Amidst the guild chatter, one player who just logged out of the World of Warcraft beta gushes about that game's potential. Most of us who just spent $60 for Star Wars: Galaxies treat this enthusiasm with suspicion.
In the weeks to come we continue to do what we're best at: Not understanding anything.
We build resource collectors in a field below the plateau of Theed. Not because we know what the resources can ultimately be used to build or fuel, but because having resources seems like a good idea. This is where we build our town.
No one knows if Jedi are actually in the game. Maybe they're a hidden feature, a midi-chlottery to be won if you stand in the right place or unlock the right combination of skills in a specific order.
Our hunting expeditions mainly involve waiting in starports, arguing about our destination, and dying immediately after shooting our blasters at a high-level rancor. No one has a "Collect Rancor Hides" quest. Most of us aren't sure if there's even a story in the game.
There's one thing we figure out very quickly: How to trap people in our player-owned properties.
By default a home's owner is the only individual who can enter. What you do is invite someone in (adding them to your list of permitted guests) and talk them into joining you on the second floor balcony.
As soon as they step into the open air, you remove them from your guest list. The hydraulic door slams shut and locks behind them. Now they have no way to get down from the balcony, which the game considers part of the outdoors. The handrail is too high to jump over or climb. There is no fast travel or hearth system. The prisoner can only hope for mercy or the intervention of a GM.
I'm pretty sure this is how Mace Windu died. Don't give me that look. I saw the movie.
Every game begins as a blank canvas for the enthusiastically splattered broad strokes of our expectations. As we play the details emerge and coalesce into someone else's vision. Sometimes the Ecce Homo in our mind becomes a botched restoration. Sometimes it's the other way around. Sometimes the botched restoration is better in ways we hadn't anticipated.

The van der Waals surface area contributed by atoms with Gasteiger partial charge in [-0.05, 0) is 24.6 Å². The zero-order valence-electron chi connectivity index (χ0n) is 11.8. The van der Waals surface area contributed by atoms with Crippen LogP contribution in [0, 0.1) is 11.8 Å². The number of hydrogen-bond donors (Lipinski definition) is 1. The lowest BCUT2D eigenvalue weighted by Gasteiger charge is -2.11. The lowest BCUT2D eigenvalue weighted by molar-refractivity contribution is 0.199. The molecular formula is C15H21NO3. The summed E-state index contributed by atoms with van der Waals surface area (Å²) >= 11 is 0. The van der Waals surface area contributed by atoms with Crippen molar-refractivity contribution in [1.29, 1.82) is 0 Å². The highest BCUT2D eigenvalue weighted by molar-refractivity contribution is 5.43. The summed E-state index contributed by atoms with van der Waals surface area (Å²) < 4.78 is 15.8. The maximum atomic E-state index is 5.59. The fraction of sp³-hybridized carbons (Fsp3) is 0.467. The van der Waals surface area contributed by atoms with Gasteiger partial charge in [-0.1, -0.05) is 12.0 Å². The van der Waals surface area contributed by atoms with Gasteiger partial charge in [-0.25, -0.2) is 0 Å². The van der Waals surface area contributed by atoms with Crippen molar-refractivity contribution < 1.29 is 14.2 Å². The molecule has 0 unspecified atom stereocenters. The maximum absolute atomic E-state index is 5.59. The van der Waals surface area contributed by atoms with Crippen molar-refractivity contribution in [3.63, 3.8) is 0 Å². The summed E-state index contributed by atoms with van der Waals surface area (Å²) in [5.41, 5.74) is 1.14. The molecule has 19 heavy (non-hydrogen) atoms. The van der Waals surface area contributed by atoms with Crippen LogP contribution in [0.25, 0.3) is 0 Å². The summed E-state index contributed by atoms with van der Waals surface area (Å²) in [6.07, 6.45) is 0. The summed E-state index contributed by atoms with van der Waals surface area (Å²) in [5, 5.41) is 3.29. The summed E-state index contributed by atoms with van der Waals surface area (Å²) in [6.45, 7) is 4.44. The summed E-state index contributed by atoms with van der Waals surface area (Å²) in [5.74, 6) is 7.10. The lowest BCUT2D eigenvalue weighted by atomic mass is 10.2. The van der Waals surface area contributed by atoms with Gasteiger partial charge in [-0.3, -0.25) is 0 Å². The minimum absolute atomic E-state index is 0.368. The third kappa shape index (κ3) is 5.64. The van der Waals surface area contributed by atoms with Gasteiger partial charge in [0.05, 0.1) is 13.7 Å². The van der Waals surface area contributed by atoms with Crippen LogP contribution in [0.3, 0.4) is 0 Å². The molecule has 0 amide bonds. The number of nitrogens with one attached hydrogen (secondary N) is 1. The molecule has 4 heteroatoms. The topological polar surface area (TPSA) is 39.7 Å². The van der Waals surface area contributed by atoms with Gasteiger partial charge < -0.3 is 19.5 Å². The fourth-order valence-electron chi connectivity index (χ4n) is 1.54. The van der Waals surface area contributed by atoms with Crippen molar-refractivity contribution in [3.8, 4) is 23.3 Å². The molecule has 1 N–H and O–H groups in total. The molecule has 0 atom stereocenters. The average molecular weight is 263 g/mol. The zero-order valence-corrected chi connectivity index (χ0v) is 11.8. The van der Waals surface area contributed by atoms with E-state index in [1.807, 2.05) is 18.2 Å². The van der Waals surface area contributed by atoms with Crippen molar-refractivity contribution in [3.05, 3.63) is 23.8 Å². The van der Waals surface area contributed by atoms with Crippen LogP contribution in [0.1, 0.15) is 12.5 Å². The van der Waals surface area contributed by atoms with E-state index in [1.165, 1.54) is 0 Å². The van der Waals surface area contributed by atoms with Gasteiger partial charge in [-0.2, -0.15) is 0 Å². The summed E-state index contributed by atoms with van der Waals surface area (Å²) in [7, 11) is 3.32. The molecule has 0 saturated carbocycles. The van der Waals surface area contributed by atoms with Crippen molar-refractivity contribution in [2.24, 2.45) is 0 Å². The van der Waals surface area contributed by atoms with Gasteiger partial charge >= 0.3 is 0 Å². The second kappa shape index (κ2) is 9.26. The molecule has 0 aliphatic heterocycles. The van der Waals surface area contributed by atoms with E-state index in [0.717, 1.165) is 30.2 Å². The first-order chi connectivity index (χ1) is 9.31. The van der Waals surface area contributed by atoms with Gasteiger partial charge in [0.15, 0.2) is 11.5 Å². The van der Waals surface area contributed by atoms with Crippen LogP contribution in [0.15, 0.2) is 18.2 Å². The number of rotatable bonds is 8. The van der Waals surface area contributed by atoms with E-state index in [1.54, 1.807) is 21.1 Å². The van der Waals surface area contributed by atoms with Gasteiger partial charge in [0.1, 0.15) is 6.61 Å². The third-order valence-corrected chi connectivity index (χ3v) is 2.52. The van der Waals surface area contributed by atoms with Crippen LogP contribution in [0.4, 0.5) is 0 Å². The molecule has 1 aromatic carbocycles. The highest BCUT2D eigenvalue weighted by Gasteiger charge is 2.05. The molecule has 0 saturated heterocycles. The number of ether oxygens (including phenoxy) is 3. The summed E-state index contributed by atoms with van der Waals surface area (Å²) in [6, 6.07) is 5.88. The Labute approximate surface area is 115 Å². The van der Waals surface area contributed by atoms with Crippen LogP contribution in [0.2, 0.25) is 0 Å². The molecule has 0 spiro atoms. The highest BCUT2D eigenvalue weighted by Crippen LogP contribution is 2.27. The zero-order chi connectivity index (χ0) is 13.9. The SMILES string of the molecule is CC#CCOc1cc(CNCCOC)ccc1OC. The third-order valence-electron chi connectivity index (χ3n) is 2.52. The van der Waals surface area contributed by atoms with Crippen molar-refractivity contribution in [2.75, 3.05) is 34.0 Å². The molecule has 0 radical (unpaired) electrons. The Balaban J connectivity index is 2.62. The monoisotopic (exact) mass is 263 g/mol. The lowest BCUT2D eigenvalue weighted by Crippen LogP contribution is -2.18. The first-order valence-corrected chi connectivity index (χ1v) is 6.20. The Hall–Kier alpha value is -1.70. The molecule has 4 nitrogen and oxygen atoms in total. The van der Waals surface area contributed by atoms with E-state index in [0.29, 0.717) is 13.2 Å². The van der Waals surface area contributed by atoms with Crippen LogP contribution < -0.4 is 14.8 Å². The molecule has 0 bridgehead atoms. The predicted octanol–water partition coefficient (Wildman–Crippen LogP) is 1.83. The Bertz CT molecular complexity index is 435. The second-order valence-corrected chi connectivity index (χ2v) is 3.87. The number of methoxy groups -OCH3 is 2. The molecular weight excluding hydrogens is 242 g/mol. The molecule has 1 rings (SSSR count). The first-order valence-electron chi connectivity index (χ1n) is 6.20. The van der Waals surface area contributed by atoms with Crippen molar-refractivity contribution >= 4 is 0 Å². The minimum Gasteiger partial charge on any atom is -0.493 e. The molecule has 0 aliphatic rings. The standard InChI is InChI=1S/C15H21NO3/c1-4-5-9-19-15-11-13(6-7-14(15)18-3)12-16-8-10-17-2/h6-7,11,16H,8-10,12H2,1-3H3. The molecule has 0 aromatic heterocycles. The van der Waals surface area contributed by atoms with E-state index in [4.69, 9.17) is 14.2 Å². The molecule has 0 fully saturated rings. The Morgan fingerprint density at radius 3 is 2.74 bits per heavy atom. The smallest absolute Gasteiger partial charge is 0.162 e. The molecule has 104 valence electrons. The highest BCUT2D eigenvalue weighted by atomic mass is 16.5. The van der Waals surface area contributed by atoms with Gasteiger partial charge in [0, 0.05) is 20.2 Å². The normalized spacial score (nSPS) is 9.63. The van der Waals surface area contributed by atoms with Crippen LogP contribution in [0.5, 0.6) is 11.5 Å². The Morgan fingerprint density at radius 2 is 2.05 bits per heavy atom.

There is something unique about that space between what we desire and what's actually there. What we find there is personal, unpredictable, and equally influenced by players and creators in ways neither can control.
MMOs are sprawling ridiculous things, introducing concepts over such a protracted stretch of time that it's possible to linger in this in-between space for weeks before all the details take shape. These games may set out to be about ancient evil dragons or pirates or spaceships, but by their very nature they are actually about discovery. At least for a time in that first "free" month.
This is why shut-in nomads like me are still out there, hopping on every new MMO that comes along. We're not chasing a WoW-killer. We don't care about any given game's relative popularity or its long-term endgame picture. All we want is a few more weeks of clueless wandering.
You want to pay a reasonable fee for access to every movie or tv show you could think of. You get a hundred services with a hundred uniquely clunky apps, and libraries that fluctuate more than a fluctuation machine.
Find something you love, like just for example strangling nurses, start a podcast about it, and you'll never work again!
Guess what's back? Frosty tundras! And me.